Qualified School Construction Bonds (QSCBs) support the construction, rehabilitation, or repair of public school facilities; the acquisition of land on which such school facilities will be constructed; and furniture and equipment for school facilities. Projects financed with QSCBs must comply with federal wage rate requirements and labor standards. State and local governments issued up to $22 billion of QSCBs, including $11 billion allocated in 2009 and another $11 billion in 2010. Indian tribal governments were given authority to issue an additional $200 million annually in 2009 and 2010.
The federal government used a statutory formula to allocate the authority to issue QSCBs to states and large local educational agencies (LEAs). Forty percent of the allocation was distributed to the 100 LEAs with the largest populations of school-age students in poverty plus up to 25 LEAs determined to be in-need by the U.S. Secretary of Education. The remaining 60% of the allocation went to states based on their proportion of the prior year’s Title I grant funding for disadvantaged students under No Child Left Behind (NCLB), with the amount allocated to any state reduced by the aggregate amount of allocations to the LEAs within the state. Individual states determined which portion of their allocations, if any, could be used by charter schools.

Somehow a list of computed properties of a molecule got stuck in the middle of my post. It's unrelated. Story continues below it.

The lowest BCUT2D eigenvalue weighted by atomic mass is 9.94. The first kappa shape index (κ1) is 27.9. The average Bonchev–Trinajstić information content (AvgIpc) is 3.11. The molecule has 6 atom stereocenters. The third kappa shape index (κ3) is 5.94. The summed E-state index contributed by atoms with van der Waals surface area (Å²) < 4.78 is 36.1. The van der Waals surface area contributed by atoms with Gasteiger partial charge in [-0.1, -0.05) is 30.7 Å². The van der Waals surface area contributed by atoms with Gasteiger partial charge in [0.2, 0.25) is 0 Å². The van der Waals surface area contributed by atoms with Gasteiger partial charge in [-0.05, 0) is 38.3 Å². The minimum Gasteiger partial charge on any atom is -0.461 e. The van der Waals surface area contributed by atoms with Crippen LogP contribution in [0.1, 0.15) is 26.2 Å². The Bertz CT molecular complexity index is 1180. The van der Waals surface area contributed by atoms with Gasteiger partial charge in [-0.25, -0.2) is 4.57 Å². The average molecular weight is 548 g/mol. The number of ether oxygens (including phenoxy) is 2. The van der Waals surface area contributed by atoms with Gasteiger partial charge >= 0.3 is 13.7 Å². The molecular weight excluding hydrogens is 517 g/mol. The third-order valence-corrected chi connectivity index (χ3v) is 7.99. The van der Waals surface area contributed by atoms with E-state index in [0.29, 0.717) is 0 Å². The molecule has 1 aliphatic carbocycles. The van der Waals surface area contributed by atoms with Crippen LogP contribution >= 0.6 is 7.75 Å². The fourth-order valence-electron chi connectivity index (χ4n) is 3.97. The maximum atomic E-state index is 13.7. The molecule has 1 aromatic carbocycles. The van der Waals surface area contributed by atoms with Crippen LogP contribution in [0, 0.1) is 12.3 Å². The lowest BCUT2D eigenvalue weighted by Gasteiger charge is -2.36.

QSCBs can be structured in one of two ways: as tax credit bonds or direct pay subsidy bonds. If an investor chooses to invest in them as tax credit bonds, the federal government provides a tax credit in lieu of interest payable on the bonds, lowering interest expenses for the borrower. The bondholder receives all or a portion of its return on investment as a federal tax credit against its federal tax liability. The maximum maturity and the rate of the federal tax credit is set daily by the U.S. Treasury Department, but is fixed for the life of the bonds at issuance. QSCBs are generally structured as bullet term bonds, with a single principal payment at maturity; however, borrowers may create voluntary sinking funds subject to certain requirements.
The second method, more heavily utilized by investors, is to structure QSCBs as direct payment bonds. In March 2010 the Hiring Incentives to Restore Employment (HIRE) Act was signed into law, authorizing QSCBs to be issued as direct payment bonds for which an issuer irrevocably elects to receive cash subsidy payments from the Treasury Department in lieu of tax credits that could otherwise be claimed. The amount of the cash subsidy paid directly to issuers on each interest payment date is equal to the amount of tax credit that would have been available on each quarterly date based on the tax credit rate set by the Treasury Department.
While it was anticipated that QSCBs would be zero-cost to borrowers, investors have typically required a supplemental coupon payment that, together with the tax credit, meets their required return. In a few cases, bond issuers and investors have structured the bonds to have the ability to strip the tax credits and sell them separately. Additionally, a few bond issuers and investors have chosen to pair these bonds with other federal subsidy programs, such as the New Markets Tax Credit (NMTC) program, to further lower the cost of capital to charter school borrowers. Since 2014 several investors have combined QSCBs with Community Development Financial Institutions (CDFI) Bond Guarantee Program loans, enabling charter school borrowers to take advantage of a long-term product with the interest subsidy.
The Treasury Department is no longer making allocations of QSCBs through states and there currently is very little QSCB allocation remaining nationally.
Last Updated: April 2017